Many of the methods by which aging can be modestly slowed in laboratory species are characterized by increased cellular housekeeping: more repair, more clearance of broken molecular machinery, more removal of metabolic waste. The extended life span produced by calorie restriction appears to depend on this increase: it doesn't happen in mice in which housekeeping processes are disabled. Most of the work on cellular housekeeping in aging is focused on autophagy, responsible for removing protein aggregates and cellular structures. The proteasome is a part of a separate system of housekeeping that deals with broken or otherwise unwanted proteins. (Though it can be debated as to just how separate these two systems actually are in practice - everything inside a cell connects to everything else in some way).
With this in mind, I'll point out a paper that caught my eye today, in which researchers genetically enhance proteasomal activity in a mouse model of retinal degeneration. They show that the mice are better able to resist the loss of retinal cells: the cells are more robust in the face of damaged and harmful proteins that accumulate either with age or because of inherited mutations that disrupt correct cellular function. This is more interesting for the demonstration of the possibility rather than the results in this particular case. Absent side-effects, permanently improved cellular housekeeping would be a desirable enhancement technology, something that might reproduce many of the long-term health benefits of calorie restriction and exercise.
The work in this paper for the proteasome is analogous to the LAMP2A gene therapy used in mice to enhance autophagy in the liver some years ago. That slowed the impact of aging on tissue function by making cells more resilient and capable of carrying out their assigned tasks. Both that and this proteasomal enhancement involve increasing the production of one of the component parts of the housekeeping system, and that is apparently enough to boost overall activity and efficiency. All forms of cellular housekeeping decline with age, an outcome that is caused by fundamental forms of damage, such as the buildup of forms of metabolic waste that our biochemistry cannot effectively break down. Enhancing housekeeping operations without dealing with that damage is essentially compensatory, an approach of limited effectiveness, given that the damage remains to cause all of its other consequences. It may still be cost-effective enough to pursue, provided it isn't pursued to the exclusion of addressing the underlying cell and tissue damage that causes aging and all of its issues.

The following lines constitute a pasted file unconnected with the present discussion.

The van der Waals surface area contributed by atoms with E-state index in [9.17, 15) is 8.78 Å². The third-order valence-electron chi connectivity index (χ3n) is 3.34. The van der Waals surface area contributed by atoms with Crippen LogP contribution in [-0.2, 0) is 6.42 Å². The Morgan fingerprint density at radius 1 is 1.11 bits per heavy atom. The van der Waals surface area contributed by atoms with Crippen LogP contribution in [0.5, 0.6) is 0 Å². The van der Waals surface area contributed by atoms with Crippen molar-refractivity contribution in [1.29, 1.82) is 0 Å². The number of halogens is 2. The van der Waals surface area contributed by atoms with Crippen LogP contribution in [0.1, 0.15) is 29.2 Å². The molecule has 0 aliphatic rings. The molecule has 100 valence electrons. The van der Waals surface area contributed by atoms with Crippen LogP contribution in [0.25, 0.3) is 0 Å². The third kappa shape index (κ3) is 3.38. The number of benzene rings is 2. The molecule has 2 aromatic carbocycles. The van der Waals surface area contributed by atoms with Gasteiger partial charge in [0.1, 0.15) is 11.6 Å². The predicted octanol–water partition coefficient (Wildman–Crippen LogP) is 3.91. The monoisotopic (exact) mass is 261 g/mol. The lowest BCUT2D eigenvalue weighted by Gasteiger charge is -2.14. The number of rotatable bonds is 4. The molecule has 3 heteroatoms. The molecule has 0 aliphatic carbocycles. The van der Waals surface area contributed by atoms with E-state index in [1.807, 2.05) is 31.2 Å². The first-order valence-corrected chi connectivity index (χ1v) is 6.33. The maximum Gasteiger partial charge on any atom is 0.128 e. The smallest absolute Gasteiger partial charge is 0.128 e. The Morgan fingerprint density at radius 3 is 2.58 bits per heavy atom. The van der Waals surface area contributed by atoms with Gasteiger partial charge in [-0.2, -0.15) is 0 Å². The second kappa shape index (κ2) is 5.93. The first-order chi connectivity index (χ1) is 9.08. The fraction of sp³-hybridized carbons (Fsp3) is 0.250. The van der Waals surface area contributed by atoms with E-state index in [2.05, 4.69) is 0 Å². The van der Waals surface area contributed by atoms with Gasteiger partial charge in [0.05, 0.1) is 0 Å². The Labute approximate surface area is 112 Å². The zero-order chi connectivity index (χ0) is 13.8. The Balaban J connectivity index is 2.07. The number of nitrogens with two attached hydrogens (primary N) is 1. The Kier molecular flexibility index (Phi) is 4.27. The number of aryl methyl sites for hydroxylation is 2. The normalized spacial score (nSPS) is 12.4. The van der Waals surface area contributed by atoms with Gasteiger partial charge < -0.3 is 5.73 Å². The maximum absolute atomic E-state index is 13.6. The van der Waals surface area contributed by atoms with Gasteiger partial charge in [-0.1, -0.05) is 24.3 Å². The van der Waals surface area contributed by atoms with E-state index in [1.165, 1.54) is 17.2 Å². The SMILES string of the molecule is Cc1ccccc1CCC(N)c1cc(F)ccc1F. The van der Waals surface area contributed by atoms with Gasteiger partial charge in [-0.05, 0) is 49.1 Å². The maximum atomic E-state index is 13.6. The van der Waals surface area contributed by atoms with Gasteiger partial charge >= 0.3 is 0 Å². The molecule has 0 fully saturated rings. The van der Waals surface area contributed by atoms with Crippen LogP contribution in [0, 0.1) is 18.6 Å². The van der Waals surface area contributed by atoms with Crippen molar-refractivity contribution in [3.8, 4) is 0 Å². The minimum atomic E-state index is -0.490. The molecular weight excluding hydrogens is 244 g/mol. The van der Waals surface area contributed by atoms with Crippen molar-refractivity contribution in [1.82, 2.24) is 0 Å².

More than 2 million people worldwide live with inherited and untreatable retinal conditions, including retinitis pigmentosa, which slowly erodes vision. Developing treatments is challenging for scientists, as these conditions are caused by more than 4,000 different gene mutations. But many of these mutations have something in common - a propensity for creating misfolded proteins that cells in the eye can't process. These proteins build up inside cells, killing them from the inside out.
Now scientists have shown that boosting the cells' ability to process misfolded proteins could keep them from aggregating inside the cell. The researchers devised and tested the strategy in mice, significantly delaying the onset of blindness. Their approach potentially could be used to prevent cell death in other neurodegenerative diseases, such as Huntington's, Parkinson's and Alzheimer's.
The researchers focused on the proteasome: machinery inside all cells that eliminates misfolded proteins. You can compare the barrel-shaped structure to a paper shredder, with the cutting elements hidden inside. Misfolded proteins must pass through a "lid" on the shredder to be processed, but cells in diseased mice do not have enough lids, enabling the buildup of the damaged proteins. Instead of trying to alter the shredders, researchers genetically increased the quantities of lids for the shredders, allowing cells to process more misfolded proteins. In trials, mice with added proteasome lids retained four times the number of functional retinal cells by adulthood than mice with the same form of retinitis pigmentosa, which went blind as adults.
Studies of animal models of retinitis pigmentosa (RP) have revealed a number of common pathological conditions: oxidative stress, unfolded protein response, retinoid cytotoxicity, iron toxicity, and aberrant phototransduction. Our recent work demonstrated that another major cellular stress factor prevalent in a broad spectrum of mouse RP models is the insufficient capacity of the ubiquitin-proteasome system to process misfolded or mistargeted proteins in affected cells. We further demonstrated that the severity of photoreceptor retinal degeneration correlates with the degree of misfolded protein production. Conversely, genetic manipulation reducing the proteolytic capacity of proteasomes evoked RP-like pathology in otherwise normal retinas.
The goal of the present study was to determine whether survival of degenerating photoreceptors could be supported by enhancing the proteolytic capacity of their proteasomes. We aimed to increase the proteasome activity in these cells using two independent genetic strategies and found that the strongest effect was achieved by overexpressing the PA28α subunit of the 11S proteasome cap. We also show that the underlying mechanism is based primarily on the stimulation of ubiquitin-independent protein degradation. Breeding PA28α-overexpressing mice with two mouse models of photoreceptor degeneration results in a delay of disease progression.